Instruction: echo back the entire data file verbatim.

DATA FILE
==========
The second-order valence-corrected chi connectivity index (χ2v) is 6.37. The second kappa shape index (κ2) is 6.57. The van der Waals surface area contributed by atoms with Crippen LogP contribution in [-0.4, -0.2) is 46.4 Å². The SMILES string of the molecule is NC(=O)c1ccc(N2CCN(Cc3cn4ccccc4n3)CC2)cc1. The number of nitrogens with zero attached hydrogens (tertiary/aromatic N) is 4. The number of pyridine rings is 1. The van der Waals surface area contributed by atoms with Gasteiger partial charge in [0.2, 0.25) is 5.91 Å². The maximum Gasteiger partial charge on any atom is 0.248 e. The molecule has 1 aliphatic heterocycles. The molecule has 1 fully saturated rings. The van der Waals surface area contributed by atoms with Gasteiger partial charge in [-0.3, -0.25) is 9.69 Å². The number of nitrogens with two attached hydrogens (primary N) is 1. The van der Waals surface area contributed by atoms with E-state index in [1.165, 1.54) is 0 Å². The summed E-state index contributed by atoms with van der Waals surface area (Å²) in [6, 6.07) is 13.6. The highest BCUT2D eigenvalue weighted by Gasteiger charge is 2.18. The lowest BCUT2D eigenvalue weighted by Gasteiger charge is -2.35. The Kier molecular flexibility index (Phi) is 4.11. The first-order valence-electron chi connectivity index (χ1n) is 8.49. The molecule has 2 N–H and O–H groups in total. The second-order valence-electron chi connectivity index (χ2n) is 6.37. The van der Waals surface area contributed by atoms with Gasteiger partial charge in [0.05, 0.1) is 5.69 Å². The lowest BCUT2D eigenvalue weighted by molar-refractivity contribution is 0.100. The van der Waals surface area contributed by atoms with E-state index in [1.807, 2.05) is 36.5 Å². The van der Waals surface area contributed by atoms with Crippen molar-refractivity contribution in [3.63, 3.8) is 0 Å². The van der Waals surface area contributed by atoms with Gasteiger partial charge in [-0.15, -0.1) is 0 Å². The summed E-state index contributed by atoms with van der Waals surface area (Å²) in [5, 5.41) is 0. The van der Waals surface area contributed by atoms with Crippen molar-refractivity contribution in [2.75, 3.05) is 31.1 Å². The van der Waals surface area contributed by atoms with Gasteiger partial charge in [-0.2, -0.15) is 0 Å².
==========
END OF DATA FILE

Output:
The second-order valence-corrected chi connectivity index (χ2v) is 6.37. The second kappa shape index (κ2) is 6.57. The van der Waals surface area contributed by atoms with Crippen LogP contribution in [-0.4, -0.2) is 46.4 Å². The SMILES string of the molecule is NC(=O)c1ccc(N2CCN(Cc3cn4ccccc4n3)CC2)cc1. The number of nitrogens with zero attached hydrogens (tertiary/aromatic N) is 4. The number of pyridine rings is 1. The van der Waals surface area contributed by atoms with Gasteiger partial charge in [0.2, 0.25) is 5.91 Å². The maximum Gasteiger partial charge on any atom is 0.248 e. The molecule has 1 aliphatic heterocycles. The molecule has 1 fully saturated rings. The van der Waals surface area contributed by atoms with Gasteiger partial charge in [-0.3, -0.25) is 9.69 Å². The number of nitrogens with two attached hydrogens (primary N) is 1. The van der Waals surface area contributed by atoms with E-state index in [1.165, 1.54) is 0 Å². The summed E-state index contributed by atoms with van der Waals surface area (Å²) in [6, 6.07) is 13.6. The highest BCUT2D eigenvalue weighted by Gasteiger charge is 2.18. The lowest BCUT2D eigenvalue weighted by Gasteiger charge is -2.35. The Kier molecular flexibility index (Phi) is 4.11. The first-order valence-electron chi connectivity index (χ1n) is 8.49. The molecule has 2 N–H and O–H groups in total. The second-order valence-electron chi connectivity index (χ2n) is 6.37. The van der Waals surface area contributed by atoms with Gasteiger partial charge in [0.05, 0.1) is 5.69 Å². The lowest BCUT2D eigenvalue weighted by molar-refractivity contribution is 0.100. The van der Waals surface area contributed by atoms with E-state index in [1.807, 2.05) is 36.5 Å². The van der Waals surface area contributed by atoms with Crippen molar-refractivity contribution in [3.63, 3.8) is 0 Å². The van der Waals surface area contributed by atoms with Gasteiger partial charge in [-0.15, -0.1) is 0 Å². The summed E-state index contributed by atoms with van der Waals surface area (Å²) in [5, 5.41) is 0. The van der Waals surface area contributed by atoms with Crippen molar-refractivity contribution in [2.75, 3.05) is 31.1 Å². The van der Waals surface area contributed by atoms with Gasteiger partial charge in [-0.2, -0.15) is 0 Å².